Quantitative Easing Explained

My Dad sent me this. Nice video explaining the FED.

California on ‘verge of system failure’

Canada’s Globe and Mail had an article in today’s paper titled, ;California on ‘verge of system failure’. It had a couple of interesting points that I believe nobody could argue with:

  • stress of economic downturn uncovered many underlying issues with the state
  • Prop 13 had a lot of implications nobody bothered to address for over 30 years.
  • California is un-governorable
  • California is screwed
  • Many people want a federal bailout of California

    And, some quotes of dubious value:

    If you want good schools, you have to pay for them,” she [Jean Ross] said. “Cutting taxes doesn’t raise revenue.”

    Something like 66% of LAUSD students don’t graduate. source. And that survey was before the budget crisis. I think it goes beyond raising revenue.

    Americans have been “brainwashed” into believing they pay a lot of taxes, Prof. Dreier added. In fact, they are among the least-taxed people in the Western “World, particularly if they’re wealthy, he said.”

    Hmm…let’s see if that is true. Let’s take a person who makes $120,000USD in California with someone who makes Eur 96657 (the Euro equivalent at the time this was written). Since the individual is single and makes over Eur70,000, they are exempt from joining the German public health insurance scheme. Instead they pay half and their employer pays half of the private health insurance, we’re saying Eur 3600 total for health insurance.



















































































    California

    Germany
    Annual Gross Pay $120,000.00
    Annual Gross Pay € 96,657.24
    Federal Withholding $25,713.25
    Wage Tax € 31,525.00
    Social Security $6,621.60
    Solidarity Surcharge € 1,733.87
    Medicare $1,740.00
    9.95% Pension € 6,567.00
    California Tax $9727.17
    1.4% unemployment € 924.00
    CA SDI $1,026.48
    Privat Health Ins € 1,500.00
    Net Pay $75,171.50
    Net Pay € 54,407.37



    in USD $67,546.77





    Effective Tax Rate 37.36%

    43.71%

    OK, so Germans do pay about 11% more income taxes than Californians. (If Health Ins. is excluded, it’s about 10% more). Germany of course, has a 19% VAT, and higher taxes on gasoline, and alcohol, while Californians pay ~8.25% sales tax except in places like Oakland where it is 9.75%. If the American owned a house in this example, his/her taxes would be substantially less due to the ability to write off mortage interest. We could go on and on but you get the picture.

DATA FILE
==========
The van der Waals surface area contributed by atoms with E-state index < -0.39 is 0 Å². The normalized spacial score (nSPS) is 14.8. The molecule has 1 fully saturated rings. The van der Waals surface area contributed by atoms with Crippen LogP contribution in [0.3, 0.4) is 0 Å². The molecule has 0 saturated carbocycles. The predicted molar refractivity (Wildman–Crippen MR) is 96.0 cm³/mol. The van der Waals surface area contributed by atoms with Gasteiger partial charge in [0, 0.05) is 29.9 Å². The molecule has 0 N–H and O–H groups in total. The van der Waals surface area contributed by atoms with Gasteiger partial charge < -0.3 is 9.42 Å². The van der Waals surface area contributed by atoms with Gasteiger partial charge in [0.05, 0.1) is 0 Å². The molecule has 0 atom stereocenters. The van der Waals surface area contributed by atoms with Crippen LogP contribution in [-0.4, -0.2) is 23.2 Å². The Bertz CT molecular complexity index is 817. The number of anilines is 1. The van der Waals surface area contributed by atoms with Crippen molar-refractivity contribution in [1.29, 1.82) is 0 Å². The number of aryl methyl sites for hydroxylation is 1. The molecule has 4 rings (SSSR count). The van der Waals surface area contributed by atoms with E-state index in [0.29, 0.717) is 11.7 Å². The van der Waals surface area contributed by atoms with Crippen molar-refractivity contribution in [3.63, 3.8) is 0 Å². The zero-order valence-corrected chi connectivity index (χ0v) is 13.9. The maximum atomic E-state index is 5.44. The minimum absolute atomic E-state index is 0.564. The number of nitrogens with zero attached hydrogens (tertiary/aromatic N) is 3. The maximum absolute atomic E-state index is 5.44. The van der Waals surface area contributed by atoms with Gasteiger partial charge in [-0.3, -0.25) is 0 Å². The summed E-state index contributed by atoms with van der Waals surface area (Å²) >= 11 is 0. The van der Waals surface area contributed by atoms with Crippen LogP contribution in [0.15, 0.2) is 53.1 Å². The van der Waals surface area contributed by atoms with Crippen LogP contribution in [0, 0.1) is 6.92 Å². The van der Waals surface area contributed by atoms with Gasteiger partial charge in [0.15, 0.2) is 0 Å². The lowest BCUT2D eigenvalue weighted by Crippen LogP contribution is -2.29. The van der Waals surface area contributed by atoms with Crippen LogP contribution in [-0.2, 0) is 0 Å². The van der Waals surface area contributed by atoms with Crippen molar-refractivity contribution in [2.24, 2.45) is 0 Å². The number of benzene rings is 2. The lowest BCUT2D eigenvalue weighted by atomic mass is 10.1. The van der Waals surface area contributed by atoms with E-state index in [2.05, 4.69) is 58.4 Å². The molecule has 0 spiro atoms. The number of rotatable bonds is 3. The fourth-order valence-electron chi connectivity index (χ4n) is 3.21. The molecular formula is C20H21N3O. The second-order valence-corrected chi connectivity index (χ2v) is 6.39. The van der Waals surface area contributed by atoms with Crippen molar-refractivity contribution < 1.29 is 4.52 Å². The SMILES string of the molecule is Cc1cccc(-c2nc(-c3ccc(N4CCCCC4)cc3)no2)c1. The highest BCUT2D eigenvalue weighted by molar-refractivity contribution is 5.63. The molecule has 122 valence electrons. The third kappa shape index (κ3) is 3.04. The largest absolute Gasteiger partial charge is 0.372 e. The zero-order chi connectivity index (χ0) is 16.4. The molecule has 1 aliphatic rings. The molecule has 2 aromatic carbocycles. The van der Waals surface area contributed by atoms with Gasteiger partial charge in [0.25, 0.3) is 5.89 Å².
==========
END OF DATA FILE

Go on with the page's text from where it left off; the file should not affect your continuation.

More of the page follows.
So does California have a high speed rail network? authobahn? Oktoberfest? More importantly, can California raise taxes on the wealthy by 70% so that a Californian has the same tax burden as a German and call it a day? Well, a lot California’s economy is based upon services, and construction, home sales, mortgages, and sales tax, which is why it is in such dire straits right now. The German economy is based upon skilled manufacturing and export of goods. If you raise income taxes, sales tax receipts will go down. Many upper middle class people will flee California (think it can’t happen? It did in the ’90s). The service economy would shrink permanently. And, then, the high-school dropouts and illegals that make up a substantial fraction of the economic work force in California would do what exactly in a high-tech skillled manufacturing based economy?

    Disclaimer: I am not an attorney nor an accountant. Nothing in this blog is intended to give legal or tax advice.
    income tax calculators from paycheck city and here

  • Great Moments in BP History

    August 19, 1953 Operation Ajax

    March 23, 2005 – Texas City refinery explosion

    March 2, 2006 – Prudhoe Bay oil spill

    April 20, 2010 – offshore oil well explosion